Already have the book?

Drive Results by Adopting a Growth Mindset

Whether raising your kids or growing your employees, mindset is key to success. In a recent blog, I shared about the Growth Mindset and the Fixed Mindset. A Growth Mindset fosters motivation, resilience, and persistence. A Fixed Mindset kills it. As a parent, I don't have to tell you that you want to raise successful kids, and as business owners and leaders, we need to create an environment around us that fosters a Growth Mindset.

So how do you do?

Seek Out Learners

Often times, in business, as expertise increases, individuals struggle more and more to see new solutions or ideas. Learning stalls, and this leads businesses to get stuck in their thinking. The same thing happens with children in school.

In order to adopt a Growth Mindset that can fuel your organization forward, you must focus on people’s capacity and not their pedigree. As such, recruitment should value people who show a real commitment to learning. These people will help build a learning culture, develop independently, collaborate successfully, and be able to adapt to whatever challenges arise.

Individuals who value learning and show a capacity and passion for continual knowledge have a natural Growth Mindset that can move any business toward success.

Allow Variation

Creating a Growth Mindset means enabling each individual’s work to be more than just their job. Developing new skills—even if they shift outside of someone’s current daily work—is always valuable.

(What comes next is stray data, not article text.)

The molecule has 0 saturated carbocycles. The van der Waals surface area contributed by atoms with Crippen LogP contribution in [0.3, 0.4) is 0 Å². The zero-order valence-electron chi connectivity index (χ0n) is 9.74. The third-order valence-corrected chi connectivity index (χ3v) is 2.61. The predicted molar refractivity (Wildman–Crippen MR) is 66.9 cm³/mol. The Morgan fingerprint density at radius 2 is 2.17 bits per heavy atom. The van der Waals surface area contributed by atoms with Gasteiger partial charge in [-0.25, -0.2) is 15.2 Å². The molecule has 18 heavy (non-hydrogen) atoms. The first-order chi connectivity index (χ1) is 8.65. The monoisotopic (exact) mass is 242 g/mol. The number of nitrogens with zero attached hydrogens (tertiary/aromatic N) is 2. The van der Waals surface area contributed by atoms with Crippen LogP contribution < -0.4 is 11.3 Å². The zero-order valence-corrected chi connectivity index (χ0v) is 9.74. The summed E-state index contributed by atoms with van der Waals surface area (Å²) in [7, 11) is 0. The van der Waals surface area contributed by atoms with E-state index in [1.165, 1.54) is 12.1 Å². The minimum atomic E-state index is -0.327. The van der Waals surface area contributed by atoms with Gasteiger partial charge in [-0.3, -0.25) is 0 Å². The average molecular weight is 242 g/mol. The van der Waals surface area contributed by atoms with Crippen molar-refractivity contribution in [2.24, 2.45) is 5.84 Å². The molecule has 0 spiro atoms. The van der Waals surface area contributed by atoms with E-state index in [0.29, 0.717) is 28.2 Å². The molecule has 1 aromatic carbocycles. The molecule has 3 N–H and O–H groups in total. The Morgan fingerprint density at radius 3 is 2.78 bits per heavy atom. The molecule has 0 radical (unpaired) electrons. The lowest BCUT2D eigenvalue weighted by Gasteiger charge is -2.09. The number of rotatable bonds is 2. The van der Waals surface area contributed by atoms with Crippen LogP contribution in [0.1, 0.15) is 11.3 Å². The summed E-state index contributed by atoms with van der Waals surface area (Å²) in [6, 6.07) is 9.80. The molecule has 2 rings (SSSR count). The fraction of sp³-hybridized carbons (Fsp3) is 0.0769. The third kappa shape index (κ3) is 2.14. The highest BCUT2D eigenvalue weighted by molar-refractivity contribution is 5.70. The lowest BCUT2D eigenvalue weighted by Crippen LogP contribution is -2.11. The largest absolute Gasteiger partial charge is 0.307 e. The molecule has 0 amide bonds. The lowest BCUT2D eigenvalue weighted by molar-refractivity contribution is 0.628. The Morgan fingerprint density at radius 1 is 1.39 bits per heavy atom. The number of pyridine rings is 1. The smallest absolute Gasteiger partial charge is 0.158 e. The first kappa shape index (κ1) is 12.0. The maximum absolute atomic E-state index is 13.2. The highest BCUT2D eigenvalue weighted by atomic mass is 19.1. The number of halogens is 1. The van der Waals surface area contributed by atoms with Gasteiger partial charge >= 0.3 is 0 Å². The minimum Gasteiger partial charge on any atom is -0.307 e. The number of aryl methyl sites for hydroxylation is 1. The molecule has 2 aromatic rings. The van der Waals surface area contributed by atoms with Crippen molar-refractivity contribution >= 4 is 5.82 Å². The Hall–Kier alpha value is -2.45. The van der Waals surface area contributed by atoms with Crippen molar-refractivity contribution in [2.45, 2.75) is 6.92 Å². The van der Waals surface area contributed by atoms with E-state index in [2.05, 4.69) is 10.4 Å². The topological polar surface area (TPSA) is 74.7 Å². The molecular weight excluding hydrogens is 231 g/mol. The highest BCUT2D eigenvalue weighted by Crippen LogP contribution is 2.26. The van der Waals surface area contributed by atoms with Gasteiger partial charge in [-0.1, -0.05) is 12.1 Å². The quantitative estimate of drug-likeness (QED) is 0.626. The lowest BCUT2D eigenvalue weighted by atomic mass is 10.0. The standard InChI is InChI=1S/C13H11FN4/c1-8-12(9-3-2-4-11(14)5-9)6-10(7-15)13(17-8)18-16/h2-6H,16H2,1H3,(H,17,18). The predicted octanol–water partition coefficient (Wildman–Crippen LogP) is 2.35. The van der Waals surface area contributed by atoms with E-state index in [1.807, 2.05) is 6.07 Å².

I believe that understanding and learning other roles can help promote empathy, collaboration, and encourage new ways of approaching things. And setting aside time to build skills such as collaboration and leadership is key to making your people more productive and inspired at work.  

The key is to make sure they have the ability to participate in activities, tasks, or projects that are not in their job description. This can be as simple as letting them listen in on a client call, as elaborate as sending them to advanced training, or asking them to represent your company at a trade show. They will learn and grow more confident and committed to you and your company.

Build a Culture of Risk-Taking and Tolerance for Failure

An inevitable part of growth is failure. Adopting a Growth Mindset means accepting the chance that, in the end, you might fail. But innovation, creativity, and fueling a business forward wouldn’t be possible if humans weren’t willing to take risks.

Often, this starts at the top. Leaders should set an example but also allow all employees to take on leadership roles – giving individuals the independence and freedom to try things, fail, and learn from their mistakes.